Q: I'm having trouble finding a converter box and my coupons expire at the end of the month. Can I reapply for additional coupons? A: They suggested that she contact the NTIA; they would renew or extend her coupons for her.

That is absolutely WRONG! When they expire, you've had your chance. They should have asked her to look at the list of local brick and mortar stores that came with her coupons, and should have told her about the telephone and internet retailers who will redeem coupons toward the purchase of converter boxes. For example, you can use your coupons to order converter boxes by telephone from Best Buy (1-877-BBY-DTV9 / 1-877-229-3889) and Radio Shack (1-877-RS-DTV-4U / 1-877-773-8848).

Q: I have a digital TV that has great analog reception but gets no digital channels. What's wrong? A: Check your owner's manual; there must be a menu item to switch between analog and digital reception.

Well, that wasn't very helpful. And I've never heard of a digital TV not tuning in both analog and digital channels from the remote. They should have asked him about how he selects his digital channels (e.g. using 7-2 format?); if he simply presses the old channel number, he will get only analog channels.

Another possibility is that his "digital" TV is actually one of the "HD-Ready" sets that were pervasive a few years ago. Those sets had only an analog tuner; the TV industry for years successfully fought a proposed FCC requirement mandating digital tuners in new TVs. If he indeed owned an "HD-Ready" TV, he would need to buy a separate digital receiver. He could use a converter box but would not get high-definition.

The problem with the moderators was that they never engaged the callers in a clarifying discussion about the problem. They simply listened to the question and offered an answer -- often apparently making one up.

On converter boxes, a moderator declared that some converter boxes have signal strength meters. In fact, if he had been familiar with the NTIA requirements for coupon eligible converter boxes, he would have known that all boxes are required to have signal strength meters.

And so it went.

I finally got a response to an e-mail I sent to my local CBS affiliate's chief engineer. I asked when they might be going to implement the ATSC Active Format Description (AFD) data standard -- the one that banishes the tiny postage stamp video common to 4:3 TVs displaying digital programming.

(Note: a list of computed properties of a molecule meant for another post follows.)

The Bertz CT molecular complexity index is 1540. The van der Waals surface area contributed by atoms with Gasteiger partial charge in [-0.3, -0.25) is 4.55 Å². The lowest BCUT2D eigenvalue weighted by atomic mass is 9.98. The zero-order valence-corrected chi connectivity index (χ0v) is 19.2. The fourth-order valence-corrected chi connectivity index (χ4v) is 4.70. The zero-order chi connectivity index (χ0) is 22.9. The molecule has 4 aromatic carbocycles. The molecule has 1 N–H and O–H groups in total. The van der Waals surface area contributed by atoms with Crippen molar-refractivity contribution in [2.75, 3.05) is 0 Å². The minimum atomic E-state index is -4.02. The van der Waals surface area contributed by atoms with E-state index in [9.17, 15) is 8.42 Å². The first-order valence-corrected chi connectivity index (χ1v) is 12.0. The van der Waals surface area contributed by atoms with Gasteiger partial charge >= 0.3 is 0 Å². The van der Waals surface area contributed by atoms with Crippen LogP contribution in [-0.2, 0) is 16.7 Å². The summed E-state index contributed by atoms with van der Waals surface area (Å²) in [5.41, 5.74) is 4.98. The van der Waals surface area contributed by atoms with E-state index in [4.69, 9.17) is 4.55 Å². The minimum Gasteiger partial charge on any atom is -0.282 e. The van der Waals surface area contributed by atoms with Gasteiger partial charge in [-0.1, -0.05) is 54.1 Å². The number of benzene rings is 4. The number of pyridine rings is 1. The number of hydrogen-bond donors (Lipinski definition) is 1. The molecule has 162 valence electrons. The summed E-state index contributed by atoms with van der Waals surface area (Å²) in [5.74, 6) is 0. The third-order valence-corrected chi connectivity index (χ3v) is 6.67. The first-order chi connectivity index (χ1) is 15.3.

He told me - "We plan to include it when we rebuild the tech plant in the new year." I assume that means next year, a year from now, eventually.

In the meantime people not ready to upgrade to widescreen TVs should keep their fingers on their zoom buttons.

Of note, this station -- WRAL, in Raleigh, NC -- was the first commercial station in the country to go on the air with a digital channel, and the first to launch their local news in high-definition. They have a state-of-the-art high-definition-equipped helicopter, and their sprawling studio campus has extensive formal gardens (open to the public) with a fountain and an acre of azaleas.

And yet they can't manage a simple AFD upgrade. Their digital channel's audio dialnorm seems also to be off -- the volume is much louder than other channels. If this is the attention to detail we get from a digital pioneer, it's certain we can't expect much from all those hundreds of lesser stations.

And how about cable service? There was an article on a couple of days ago entitled LA sues Time Warner Cable over lousy service.

Los Angeles is hauling Time Warner Cable into court, accusing the company of lying to customers and providing shoddy service. The city is seeking tens of millions in fines for "unlawful, unfair and fraudulent business acts and practices and deceptive advertising."

Is that all?

Until next week . . .

On Monday comments are due on the NTIA's proposal to allow assisted care home residents to obtain converter box coupons, etc.

On Tuesday the House Subcommittee on Telecommunications and the Internet will hold a hearing "Status of the DTV Transition: 252 Days and Counting." Among the topics will be the Wilmington early-transition end test, and the converter box coupon program. There will be two panels of witnesses.

1st -- FCC Chairman Kevin Martin, an NTIA associate administrator (coupons), and the author of the recent GAO report on the transition.

2nd -- the head of a company that owns 40 TV stations, a Radio Shack senior VP, the person at IBM responsible for administering the coupon program, Time-Warner Cable's man in Wilmington, and someone from Nielsen (the TV ratings company).

The DTV PSIP clarification decision that had been planned to be released at Thursday's FCC meeting came out last week, as meticulous readers of this column already know (note that I felt the need to mention it again).

An off-topic Senate Commerce Committee hearing is set for Wednesday: "Impact and Policy Implications of Spyware on Consumers and Businesses." Congress considered legislation last year that would not have done much about the problem because business lobbyists convinced legislators there was a legitimate need for collecting marketing information via mechanisms that could not be differentiated from what spyware does.

"The hearing will examine the impact of spyware on computer performance and privacy and security risks associated with this software. The Committee will review current action by the Federal Trade Commission to combat spyware and its effects on consumers. In addition, the hearing will consider S. 1625, the Counter Spy Act, which was introduced on June 14, 2007, by Senator Pryor and was cosponsored by Senator Bill Nelson and Senator Barbara Boxer."

I plan to listen in to see if anything useful falls out. If so, I may mention it next time.